How do I adjust the recipe using the new Platinum Sourdough yeast?

Red Star Yeast | Reply

Hi Karen,
Each packet of Platinum Instant Sourdough contains yeast for leavening plus sourdough culture for flavor. It is not intended for use in a recipe that calls for a sourdough starter. Rather, Platinum Instant Sourdough makes it easy to add real sourdough flavor to any yeast bread recipe. Simply substitute one packet of Platinum Instant Sourdough for one ¼ oz packet of yeast in any recipe.
Happy baking!
Carol

Bryan | Reply

How would you adjust this recipe for high altitude? I live at about 6000 feet, and in wyoming where it us a lot cooler. Also would i need to adjust anything in my starter for the altitude?

Red Star Yeast | Reply

Hi Bryan,
Here’s information on baking in high altitude climates (taken from our FAQs):
The low atmospheric pressure at high altitudes allows yeasted doughs to rise faster causing the dough to over proof. Recipes need to be adapted for lower quantities of yeast as altitude increases. This will slow down the rising time so that the dough has time to develop a good flavor and texture.

When baking at higher altitudes, use regular active dry yeast and use 1/2 teaspoon for each cup of flour, though this will vary from one location to the next. You will have to experiment with what works best for your area.

In dry climates, flour is drier, causing dough to require slightly more liquid. In addition, liquids evaporate faster at higher altitudes. When using a bread machine, it is extremely important that the dough be checked about 5 minutes into the kneading cycle. Without stopping the machine, raise the lid and touch the dough ball. Look for a soft, slightly tacky dough. Correct a dry, stiff dough by adding more liquid, a teaspoon at a time.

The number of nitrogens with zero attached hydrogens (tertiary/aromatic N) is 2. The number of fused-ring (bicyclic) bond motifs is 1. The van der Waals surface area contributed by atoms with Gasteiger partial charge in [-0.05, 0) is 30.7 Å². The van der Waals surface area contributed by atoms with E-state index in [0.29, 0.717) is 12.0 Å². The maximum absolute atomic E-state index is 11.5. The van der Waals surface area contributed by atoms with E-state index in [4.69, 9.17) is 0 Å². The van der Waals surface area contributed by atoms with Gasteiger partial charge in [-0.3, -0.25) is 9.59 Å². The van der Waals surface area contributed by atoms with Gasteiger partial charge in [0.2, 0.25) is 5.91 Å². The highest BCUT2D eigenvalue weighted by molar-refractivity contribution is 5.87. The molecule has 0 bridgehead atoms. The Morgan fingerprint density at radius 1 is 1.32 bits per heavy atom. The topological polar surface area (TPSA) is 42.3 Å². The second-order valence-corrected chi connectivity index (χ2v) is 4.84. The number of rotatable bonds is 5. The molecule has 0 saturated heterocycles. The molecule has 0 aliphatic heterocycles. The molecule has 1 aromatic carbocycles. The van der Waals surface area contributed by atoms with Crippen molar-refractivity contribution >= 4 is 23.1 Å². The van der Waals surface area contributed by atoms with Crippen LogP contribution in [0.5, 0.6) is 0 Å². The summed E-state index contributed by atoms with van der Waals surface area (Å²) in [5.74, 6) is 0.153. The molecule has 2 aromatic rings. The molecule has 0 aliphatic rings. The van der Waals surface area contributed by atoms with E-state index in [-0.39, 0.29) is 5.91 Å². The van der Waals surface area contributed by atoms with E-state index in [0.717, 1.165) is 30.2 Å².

The addition of gluten to bread recipes at high altitude will protect cell structure of the dough from stretching too much and giving a coarse texture to the finished bread product. Use 1 teaspoon of gluten for each cup of flour in the recipe.

Colorado State University has recently revised Making Yeast Breads at High Altitudes, to include bread machine and knead-your-own bread recipes and trouble shooting tips. Visit http://www.cerc.colostate.edu for call 877.692.9358 for more information.

You do not need to make any adjustments to your starter.

I hope you will find this information helpful.
Carol

Bryan | Reply

Your stand mixer recipe says to follow the medium loaf recipe, can you use the large loaf recipe instead, or even double the medium loaf recipe if the mixer is large enough?

Red Star Yeast | Reply

Hi Bryan,
Yes, if your mixer can handle it – go for it! 🙂

Happy baking!
Carol

The Bread Maker | Reply

A great recipe and very tasty. I am a new baker trying to learn all I can. I am reading everything on baking, types of bread,about flours many other things. I am going to get bread maker for my birthday. I am going to be a great baker. Awesome recipe!!!!